However, I started digitising many years ago, so my collection contains a few older “.avi” files that contain video in early Divx and Xvid formats. Normally these “.avi” files can be streamed directly to the PS3 too, but sometimes the PS3 complains of Unsupported data, error 800288bf, or Corrupted data. I’ve failed to discover exactly what causes these problems, but they’re clearly related to the combination of the codecs used for the audio and video streams and the use of the avi container.

To resolve this, I simply convert (re-encode) these unsupported “.avi” videos into the newer more standards-based .mp4 format. This approach will work equally well for video in the many other formats that the PS3 doesn’t understand. To do this, I use ffmpeg, which is the swiss army knife of video & audio conversion for Linux.

If you intend to replicate this, you need to use a recent and full version of ffmpeg; the version in the standard Ubuntu repositories isn’t sufficient, as it doesn’t include support for patent-encumbered codecs, which you will need. Instead, you can get the version you need from the Medibuntu repository.

First find out what bitrates your existing video is using for it’s video and audio streams. Enter “ffmpeg -i video.avi”. Output will be something like:

richard@t60p:~/Data$ ffmpeg -i video.avi
FFmpeg version SVN-r19352-4:0.5+svn20090706-2ubuntu2, Copyright (c) 2000-2009 Fabrice Bellard, et al.
configuration: –extra-version=4:0.5+svn20090706-2ubuntu2 –prefix=/usr –enable-avfilter –enable-avfilter-lavf –enable-vdpau –enable-bzlib –enable-libgsm –enable-libschroedinger –enable-libspeex –enable-libtheora –enable-libvorbis –enable-pthreads –enable-zlib –disable-stripping –disable-vhook –enable-gpl –enable-postproc –enable-swscale –enable-x11grab –enable-libdc1394 –extra-cflags=-I/build/buildd/ffmpeg-0.5+svn20090706/debian/include –enable-shared –disable-static
libavutil 49.15. 0 / 49.15. 0
libavcodec 52.20. 0 / 52.20. 0
libavformat 52.31. 0 / 52.31. 0
libavdevice 52. 1. 0 / 52. 1. 0
libavfilter 0. 4. 0 / 0. 4. 0
libswscale 0. 7. 1 / 0. 7. 1
libpostproc 51. 2. 0 / 51. 2. 0
built on Oct 13 2009 22:15:16, gcc: 4.4.1
Input #0, avi, from ‘video.avi’:
Duration: 01:24:57.64, start: 0.000000, bitrate: 2281 kb/s
Stream #0.0: Video: mpeg4, yuv420p, 720×304 [PAR 1:1 DAR 45:19], 25 tbr, 25 tbn, 25 tbc
Stream #0.1: Audio: mp3, 44100 Hz, stereo, s16, 192 kb/s
At least one output file must be specified

I’ve highlighted the interesting parts; the average bitrate for the whole file, and the average bitrate of the audio stream. Take one from the other and you have the average bitrate for the video stream.

Now we need to re-encode the video into a format the PS3 likes. We’ll use H.264 video, AAC audio, in an MP4 container, which the PS3 supports well. I’ve just reused the same bitrates as the input file, but in practice you can probably reduce both a little without affecting quality, as H264 and AAC encoding is more efficient than older encoders:

ffmpeg -i video.avi -vcodec libx264 -sameq -b 2089k -acodec libfaac -ab 192k -t “00:05:00” video.mp4

Notes

  • -sameq keeps video quality the same
  • -b 2089k specifies the output video bitrate
  • -ab 192k specifies the output audio bitrate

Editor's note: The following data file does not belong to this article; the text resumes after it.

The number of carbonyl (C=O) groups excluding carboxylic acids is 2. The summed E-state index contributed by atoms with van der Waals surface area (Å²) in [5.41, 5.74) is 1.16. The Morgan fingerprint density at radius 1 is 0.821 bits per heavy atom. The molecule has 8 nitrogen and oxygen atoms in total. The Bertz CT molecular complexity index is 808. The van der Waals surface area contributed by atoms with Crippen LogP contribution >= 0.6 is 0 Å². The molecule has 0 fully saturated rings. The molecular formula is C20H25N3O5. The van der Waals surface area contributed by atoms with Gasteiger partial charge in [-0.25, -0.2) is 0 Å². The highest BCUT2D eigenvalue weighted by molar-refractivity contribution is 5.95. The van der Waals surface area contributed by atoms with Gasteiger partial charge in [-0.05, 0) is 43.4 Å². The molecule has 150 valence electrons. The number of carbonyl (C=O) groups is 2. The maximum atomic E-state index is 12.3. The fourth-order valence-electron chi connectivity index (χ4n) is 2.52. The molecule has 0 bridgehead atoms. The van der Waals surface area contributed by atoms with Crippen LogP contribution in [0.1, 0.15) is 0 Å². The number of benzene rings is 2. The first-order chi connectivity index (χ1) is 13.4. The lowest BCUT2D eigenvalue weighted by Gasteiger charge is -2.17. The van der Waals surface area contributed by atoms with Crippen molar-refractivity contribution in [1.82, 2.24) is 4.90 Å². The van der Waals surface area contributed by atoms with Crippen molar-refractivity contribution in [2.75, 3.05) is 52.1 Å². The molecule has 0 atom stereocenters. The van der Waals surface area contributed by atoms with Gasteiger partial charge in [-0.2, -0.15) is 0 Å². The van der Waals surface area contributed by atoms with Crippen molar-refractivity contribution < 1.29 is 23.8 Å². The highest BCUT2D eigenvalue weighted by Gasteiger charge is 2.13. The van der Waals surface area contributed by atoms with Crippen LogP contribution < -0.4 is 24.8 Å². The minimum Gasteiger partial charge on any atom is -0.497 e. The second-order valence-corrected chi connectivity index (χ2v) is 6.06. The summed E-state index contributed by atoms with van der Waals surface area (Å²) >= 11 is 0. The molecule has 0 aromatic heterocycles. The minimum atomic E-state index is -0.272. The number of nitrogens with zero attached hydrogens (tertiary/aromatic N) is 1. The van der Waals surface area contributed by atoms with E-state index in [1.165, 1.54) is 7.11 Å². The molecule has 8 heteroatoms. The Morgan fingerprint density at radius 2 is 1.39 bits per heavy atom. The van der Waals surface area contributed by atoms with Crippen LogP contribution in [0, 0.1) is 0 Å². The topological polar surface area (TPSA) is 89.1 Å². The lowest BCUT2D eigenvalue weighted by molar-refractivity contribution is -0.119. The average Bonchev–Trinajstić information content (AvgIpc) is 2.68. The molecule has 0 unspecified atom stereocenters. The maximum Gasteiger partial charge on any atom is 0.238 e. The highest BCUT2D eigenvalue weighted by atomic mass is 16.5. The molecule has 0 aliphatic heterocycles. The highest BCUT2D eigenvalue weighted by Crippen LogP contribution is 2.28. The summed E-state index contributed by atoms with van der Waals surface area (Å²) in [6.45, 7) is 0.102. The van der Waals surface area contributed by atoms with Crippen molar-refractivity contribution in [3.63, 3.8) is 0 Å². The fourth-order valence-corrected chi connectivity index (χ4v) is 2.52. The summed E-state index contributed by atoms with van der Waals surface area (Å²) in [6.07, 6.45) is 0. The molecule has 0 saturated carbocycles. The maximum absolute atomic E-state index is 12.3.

• -t “00:05:00” optionally produces only 5 minutes of output – ideal for testing your settings before you convert a long video
  • Encoding time on my dual core laptop is about 1 second for each second of video. So expect a long wait.

Internet TV

A colleague pointed me at get_iplayer the other day, and I spent a couple of hours this weekend playing with it. Without a doubt it is the easiest way I have come across for getting hold of content from the various UK “play it again” services for TV and Radio.

BBC TV programme downloads are in H264 video and AAC audio, and although they are not high definition – more like good VHS quality – the convenience is spectacular. I sucked down a couple of programmes from the BBC; an episode of Being Human, and an episode of Doctor Who, which took about 15 minutes each (on my current 2Mbit connection). Both were downloaded as Quicktime .mov files because the feed that get_iplayer uses is designed for the iPhone.

I then converted them to .mp4 containers (using the command ffmpeg -i input.mov -vcodec copy -acodec copy output.mp4) and stored them on my NAS. From there, they were streamed (using the Mediatomb DNLA server) to my PS3 over my wireless network, which was able to play them back onto my flatscreen TV. And it worked beautifully.

Except for the stuttering. And the occasional unexpected pause. Turns out that despite my PS3 seeing 85% WiFi signal strength, it can’t consistently transfer more than about 0.5Mbit/s over my home wireless network. Which is not enough for video streaming. A quick check with a long Cat5e cable shows no signs of stuttering or pausing, so this is clearly a problem with the wireless drivers in the PS3. So it looks like I will need to hurry along my plan to drop some more ethernet lines to the back of the TV area of the lounge. Except of course, that isn’t going to happen for a few months now 🙂

However, notwithstanding the networking issues, the potential here is great. I can write some webpages on my NAS that I can access from my PS3, on the flatscreen TV in the lounge. That will run get_iplayer and return a list of available programmes, which I can select to download and have stored on my NAS, where they will then be converted to .mp4 format which I can stream to the PS3, so I can watch them. When my fast connection comes online (hopefully tomorrow!) that should take no more than 2 or 3 minutes for an hour-long TV programme.

Internet TV … almost on demand.